Judicial conference wrap-up


Yes, this really is the Hershey Lodge’s bathroom wallpaper.

Last week was the Third Circuit judicial conference in Hershey. I was there. A few hyper- hyperlinked thoughts:

  • The circuits have come under fire for their judicial-conference spending (CA9 held theirs in Maui in 2011: oops), but I saw nothing to criticize here. Especially since CA3 foisted the cost of receptions off on outside groups including the Third Circuit Bar Association. I agree with Justice Kennedy that “The circuit conference is a prudent and proper exercise of the judicial function.” Even in this time of federal judicial budget struggles, judges and lawyers need a forum to grapple with systemic legal issues,.
  • Chief Judge McKee’s influence on the program was evident and, in my opinion, very positive.
  • Justice Alito: budding stand-up comedian. I did learn two things from his talk: (1) the Court has an internal deadline of the end of May for majority opinions and June 15 for dissents, and (2) the Justices have a no-talking-about-cases-at-lunch rule. During Alito’s talk, I kept rolling my eyes and mouthing “Not true,” but no one noticed.
  • SG Verrilli said the reason the US sided with the town in the recent legislative-prayer case was Congress’s interest in keeping its own opening prayers. I found that wacky, but this time I kept it to myself.
  • EDNY judge John Gleeson stole the show with his talk on innovative sentencing. Sixty-year-olds aren’t Scotus nominees, but Gleeson sounded Scotus-caliber to me.*
  • Cheryl Krause, whose CA3 nomination is pending before the full Senate, was there, often with a sitting judge or 2 at her side. On the rumor front, I overheard that Becker’s district court chambers have been designated for her, which may reflect the confidence that she’ll be confirmed.
  • Screened at the conference was a documentary film on criminal re-entry called Pull of Gravity. Website here, trailer here, reaction video here. The odd part: the Philly US Attorney’s office was the film’s executive producer (what sequester?), and Executive AUSA Robert Reed is its biggest champion. The good part: the film itself is eye-opening and honest. Look for it.
  • If you’re in Hershey for a meal, try Troeg’s Brewery tasting room; Nugget Nectar is the beer-nerd choice.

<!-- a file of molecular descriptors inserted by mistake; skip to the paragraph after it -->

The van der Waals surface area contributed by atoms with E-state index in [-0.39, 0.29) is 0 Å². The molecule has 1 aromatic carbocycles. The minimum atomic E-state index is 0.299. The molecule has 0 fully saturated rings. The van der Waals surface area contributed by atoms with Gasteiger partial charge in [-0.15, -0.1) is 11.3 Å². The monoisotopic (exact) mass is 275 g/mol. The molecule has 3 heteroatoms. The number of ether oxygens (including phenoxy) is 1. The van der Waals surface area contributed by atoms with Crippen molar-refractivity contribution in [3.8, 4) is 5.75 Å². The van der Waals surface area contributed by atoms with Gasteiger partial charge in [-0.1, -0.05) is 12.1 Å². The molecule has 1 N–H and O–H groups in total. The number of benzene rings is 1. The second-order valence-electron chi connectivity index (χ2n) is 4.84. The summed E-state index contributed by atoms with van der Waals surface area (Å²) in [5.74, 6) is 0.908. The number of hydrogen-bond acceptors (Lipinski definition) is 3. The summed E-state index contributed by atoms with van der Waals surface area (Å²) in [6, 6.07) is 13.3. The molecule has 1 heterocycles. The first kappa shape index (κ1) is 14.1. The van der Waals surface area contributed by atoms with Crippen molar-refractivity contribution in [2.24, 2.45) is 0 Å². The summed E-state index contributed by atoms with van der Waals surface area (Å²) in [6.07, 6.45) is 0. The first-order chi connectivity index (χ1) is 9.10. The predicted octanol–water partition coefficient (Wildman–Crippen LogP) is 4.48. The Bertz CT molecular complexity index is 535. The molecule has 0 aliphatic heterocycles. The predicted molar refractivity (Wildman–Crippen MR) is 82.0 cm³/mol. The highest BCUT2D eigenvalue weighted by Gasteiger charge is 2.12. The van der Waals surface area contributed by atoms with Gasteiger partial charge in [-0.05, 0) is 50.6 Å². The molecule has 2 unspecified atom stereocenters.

* Update: for more on mandatory minimums, see yesterday’s thoughtful post at Hercules & the Umpire.

4 thoughts on “Judicial conference wrap-up

  1. Peter Goldberger

    The cost of the receptions at the Conference was not “foisted” onto the Bar Associations. As a member of the Executive Committee of the Third Circuit Bar Association, I can tell you that we have voluntarily subsidized one reception at each Judicial Conference since our founding in 2006. The Court’s planning committee asked us if we could do it again this year, the matter was presented at a Board meeting and openly discussed, and we decided to say yes. It was up to us to say yes or no, and to decide the amount we felt was appropriate and that we could afford. We consider this expenditure to be of mutual benefit to the Association (and thus to its members) and to the Court.

  2. Matthew Stiegler Post author

    Thanks for posting, Peter. To clarify on my end, my only point was that the recent criticism of extravagant circuit-conference spending doesn’t apply when the court is getting someone else to pick up the cost of core events such as that reception. “Foisted” was an attempt at humor, not an actual criticism of either the court or the bar association.

  3. John Stinson

    Matt, thanks for this engaging summary. Was there any discussion about the terrible state of nominations for the E.D. Pa. bench? I think there are 5 vacancies without nominations and have been at least that many for some time. In addition, the pool of senior judges is smaller than it was just a few years ago (Pollak passed on, Fullam leaving, etc.) so there are fewer hands and minds overall to handle the caseload.

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